The FINANCIAL — “If there was proper development of wine tourism, including high quality wine as well as service, existence of marked wine routes and maps, Georgia would hold a leading place in the top ten best wine countries,” claims Maia Sidamonidze, Head of the Georgian National Tourism Agency.
“Several new ‘maranis’ were opened in the last three months. Historical ‘maranis’ have also been rehabilitated. Interest from foreign investors in wine tourism has importantly increased.”
Marina Metreveli, an expert on tourism agrees that wine tourism is one important direction of tourism in Georgia.
“Wine tourism is a really very important and profitable part of tourism,” Metreveli said. “This direction has the possibility to develop very successfully if it is mapped out well. But I am not sure that GNTA has properly foreseen the project of wine tourism development. This concerns not just wine tourism but tourism development in general.”
“We have a list of the best ‘maranis’ which are already prepared to receive international visitors. The majority of such places are located in Kakheti. But some other regions including Racha, Imereti, Guria, Qartli and Ajara have great potential,” Sidamonidze stated.
The list is published on the special webpage www.winetours.ge. There is detailed information about Kakheti, the biggest region of vineyards in Georgia. Information about 16 maranis at Kakheti with all details including price, possibilities of accommodation, Georgian cuisine, souvenir shops and guides are available on this webpage. All necessary information about tour operators is published on this webpage as well. Each tour operator offers their own programme with different services and prices.
One marani out of the list is Wine House Gurjaani. When it’s the season, guests at the Wine House have the opportunity to participate in the grape harvest, pressing and winemaking, brewing Georgian vodka, baking Shoti (Georgian national bread) and making Churchkhela. There is a gift shop selling handicrafts as well. The maximum capacity of the Wine House is twelve people per night.
Another marani is located in Kardinakhi. The marani offers one and two-day tours including different services. The main part of both tours is a visit to the marani in Kardinakhi. The cost of a one day tour is 120 GEL per person and 320 GEL for two day tours.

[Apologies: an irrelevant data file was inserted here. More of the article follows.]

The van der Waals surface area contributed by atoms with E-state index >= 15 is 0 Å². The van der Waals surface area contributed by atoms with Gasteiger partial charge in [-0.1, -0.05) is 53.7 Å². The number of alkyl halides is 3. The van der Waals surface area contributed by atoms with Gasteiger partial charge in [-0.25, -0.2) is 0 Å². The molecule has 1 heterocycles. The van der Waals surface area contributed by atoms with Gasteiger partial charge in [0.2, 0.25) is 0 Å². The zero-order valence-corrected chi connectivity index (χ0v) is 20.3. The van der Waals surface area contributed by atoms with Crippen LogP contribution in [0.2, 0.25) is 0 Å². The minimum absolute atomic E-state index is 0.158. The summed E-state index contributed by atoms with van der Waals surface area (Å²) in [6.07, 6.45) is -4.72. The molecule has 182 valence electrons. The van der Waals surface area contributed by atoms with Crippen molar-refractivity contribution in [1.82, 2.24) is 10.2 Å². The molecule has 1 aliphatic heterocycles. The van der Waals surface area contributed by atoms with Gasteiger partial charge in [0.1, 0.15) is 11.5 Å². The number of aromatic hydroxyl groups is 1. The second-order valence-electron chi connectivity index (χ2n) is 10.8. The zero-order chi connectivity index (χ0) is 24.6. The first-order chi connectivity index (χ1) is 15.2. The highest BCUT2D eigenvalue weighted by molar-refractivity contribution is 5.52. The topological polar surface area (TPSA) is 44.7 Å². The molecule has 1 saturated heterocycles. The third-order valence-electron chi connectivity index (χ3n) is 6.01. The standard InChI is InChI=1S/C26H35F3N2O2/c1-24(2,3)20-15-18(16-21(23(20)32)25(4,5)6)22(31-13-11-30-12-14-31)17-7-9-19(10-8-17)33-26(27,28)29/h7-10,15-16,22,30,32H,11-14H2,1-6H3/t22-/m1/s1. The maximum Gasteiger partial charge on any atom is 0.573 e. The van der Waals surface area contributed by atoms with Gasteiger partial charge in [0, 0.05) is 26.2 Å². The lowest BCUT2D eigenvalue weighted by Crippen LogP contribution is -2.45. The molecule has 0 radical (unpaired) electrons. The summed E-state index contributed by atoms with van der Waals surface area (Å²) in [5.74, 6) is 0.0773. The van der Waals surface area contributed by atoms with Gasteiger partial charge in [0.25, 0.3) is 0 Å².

Travel Club is one of the agencies offering wine tours in Georgia.
“We arrange three, five and seven day wine tours. There are about ten destinations in Kakheti and 28 in the whole of Georgia. They are located in Racha, Kutaisi etc,” Beka Tujishvili, Incoming Tour Operator of Travel Club, told The FINANCIAL.
“The majority of customers are foreigners, especially from Ukraine. The main tours are in Sighnaghi and Bodbe which includes visiting the marani in the village Chumlaki. As well as Ukrainians, tourists from Armenia, Russia, Spain, Italy and France tend to visit Georgia for wine tours. The price of a three-day wine tour varies from 250 USD to 300 USD. The price changes according to the requirements of the tourists. This tour includes wine pressing, making Churchkhela, traditional Georgian sweets, and baking the traditional Georgian bread Shoti,” he explained.
According to Travel Club Georgians are also interested in wine tours but not individual travellers. Corporate groups often demand tours on vintage.
As well as small private maranis there is a big wine tunnel in Kvareli and the Tsinandali marani are a must show in Kakheti for tourists interested in wine tours.
The wine tunnel in Kvareli is 7.5 km in length. There is a permanent temperature of about 14 degrees for the benefit of the grapes there. Various wines are kept all along the tunnel and there is also a small ethnologic museum.
Tourists are met at the entrance with samples of sparkling wines. Later in the tunnel they will taste about eight different types of wines starting from soft white wine and ending with dessert wine. The price of the wine tour in the tunnel depends on the size of the group. It is approximately 15-20 GEL per person.
The history of Kakheti winegrowing starts from VI millennium BC. Grape leftovers, discovered by archaeologists, date back to the mentioned period and are the oldest found around the globe, which proves once again that Georgia is the homeland of wine. Scientists believe that the word Ghvino is of Georgian origin. 500 out of the world-known 2,000 grape species are Georgian.